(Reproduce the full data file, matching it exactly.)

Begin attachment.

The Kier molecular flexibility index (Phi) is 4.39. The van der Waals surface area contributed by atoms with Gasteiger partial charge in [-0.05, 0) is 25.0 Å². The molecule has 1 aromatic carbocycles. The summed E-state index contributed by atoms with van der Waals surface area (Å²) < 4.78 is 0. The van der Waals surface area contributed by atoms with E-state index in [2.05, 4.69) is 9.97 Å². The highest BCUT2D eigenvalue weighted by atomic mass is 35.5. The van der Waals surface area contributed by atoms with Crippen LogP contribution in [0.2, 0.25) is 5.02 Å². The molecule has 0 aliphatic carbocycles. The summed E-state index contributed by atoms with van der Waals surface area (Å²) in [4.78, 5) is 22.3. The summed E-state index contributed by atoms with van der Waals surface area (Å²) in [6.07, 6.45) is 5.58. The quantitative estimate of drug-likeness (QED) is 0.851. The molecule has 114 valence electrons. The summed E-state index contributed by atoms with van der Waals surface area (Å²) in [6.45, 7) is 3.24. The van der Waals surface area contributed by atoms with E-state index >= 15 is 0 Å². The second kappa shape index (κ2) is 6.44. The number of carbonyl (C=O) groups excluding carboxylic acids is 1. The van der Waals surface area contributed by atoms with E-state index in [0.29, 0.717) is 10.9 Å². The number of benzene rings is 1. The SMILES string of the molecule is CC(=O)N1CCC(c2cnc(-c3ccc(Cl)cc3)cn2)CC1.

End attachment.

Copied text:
The Kier molecular flexibility index (Phi) is 4.39. The van der Waals surface area contributed by atoms with Gasteiger partial charge in [-0.05, 0) is 25.0 Å². The molecule has 1 aromatic carbocycles. The summed E-state index contributed by atoms with van der Waals surface area (Å²) < 4.78 is 0. The van der Waals surface area contributed by atoms with E-state index in [2.05, 4.69) is 9.97 Å². The highest BCUT2D eigenvalue weighted by atomic mass is 35.5. The van der Waals surface area contributed by atoms with Crippen LogP contribution in [0.2, 0.25) is 5.02 Å². The molecule has 0 aliphatic carbocycles. The summed E-state index contributed by atoms with van der Waals surface area (Å²) in [4.78, 5) is 22.3. The summed E-state index contributed by atoms with van der Waals surface area (Å²) in [6.07, 6.45) is 5.58. The quantitative estimate of drug-likeness (QED) is 0.851. The molecule has 114 valence electrons. The summed E-state index contributed by atoms with van der Waals surface area (Å²) in [6.45, 7) is 3.24. The van der Waals surface area contributed by atoms with E-state index >= 15 is 0 Å². The second kappa shape index (κ2) is 6.44. The number of carbonyl (C=O) groups excluding carboxylic acids is 1. The van der Waals surface area contributed by atoms with E-state index in [0.29, 0.717) is 10.9 Å². The number of benzene rings is 1. The SMILES string of the molecule is CC(=O)N1CCC(c2cnc(-c3ccc(Cl)cc3)cn2)CC1.